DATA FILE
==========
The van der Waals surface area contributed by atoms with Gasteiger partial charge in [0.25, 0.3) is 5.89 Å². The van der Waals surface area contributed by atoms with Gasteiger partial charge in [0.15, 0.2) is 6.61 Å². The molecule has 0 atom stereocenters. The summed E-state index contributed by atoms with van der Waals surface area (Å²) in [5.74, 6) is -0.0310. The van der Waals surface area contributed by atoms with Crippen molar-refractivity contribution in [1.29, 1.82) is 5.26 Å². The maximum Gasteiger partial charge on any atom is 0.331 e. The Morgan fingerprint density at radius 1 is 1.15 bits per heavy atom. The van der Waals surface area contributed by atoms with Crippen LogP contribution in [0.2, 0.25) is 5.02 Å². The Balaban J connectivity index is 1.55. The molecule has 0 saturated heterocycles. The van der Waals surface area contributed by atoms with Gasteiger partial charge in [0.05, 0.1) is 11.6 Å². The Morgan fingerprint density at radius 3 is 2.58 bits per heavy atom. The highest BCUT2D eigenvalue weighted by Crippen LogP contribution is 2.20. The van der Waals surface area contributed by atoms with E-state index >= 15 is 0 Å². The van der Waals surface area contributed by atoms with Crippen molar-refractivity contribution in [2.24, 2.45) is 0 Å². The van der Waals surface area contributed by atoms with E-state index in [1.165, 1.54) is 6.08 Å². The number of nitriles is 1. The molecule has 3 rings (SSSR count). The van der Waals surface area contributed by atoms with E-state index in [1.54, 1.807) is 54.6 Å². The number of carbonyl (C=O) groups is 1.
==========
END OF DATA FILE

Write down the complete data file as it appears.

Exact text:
The van der Waals surface area contributed by atoms with Gasteiger partial charge in [0.25, 0.3) is 5.89 Å². The van der Waals surface area contributed by atoms with Gasteiger partial charge in [0.15, 0.2) is 6.61 Å². The molecule has 0 atom stereocenters. The summed E-state index contributed by atoms with van der Waals surface area (Å²) in [5.74, 6) is -0.0310. The van der Waals surface area contributed by atoms with Crippen molar-refractivity contribution in [1.29, 1.82) is 5.26 Å². The maximum Gasteiger partial charge on any atom is 0.331 e. The Morgan fingerprint density at radius 1 is 1.15 bits per heavy atom. The van der Waals surface area contributed by atoms with Crippen LogP contribution in [0.2, 0.25) is 5.02 Å². The Balaban J connectivity index is 1.55. The molecule has 0 saturated heterocycles. The van der Waals surface area contributed by atoms with Gasteiger partial charge in [0.05, 0.1) is 11.6 Å². The Morgan fingerprint density at radius 3 is 2.58 bits per heavy atom. The highest BCUT2D eigenvalue weighted by Crippen LogP contribution is 2.20. The van der Waals surface area contributed by atoms with E-state index >= 15 is 0 Å². The van der Waals surface area contributed by atoms with Crippen molar-refractivity contribution in [2.24, 2.45) is 0 Å². The van der Waals surface area contributed by atoms with E-state index in [1.165, 1.54) is 6.08 Å². The number of nitriles is 1. The molecule has 3 rings (SSSR count). The van der Waals surface area contributed by atoms with E-state index in [1.54, 1.807) is 54.6 Å². The number of carbonyl (C=O) groups is 1.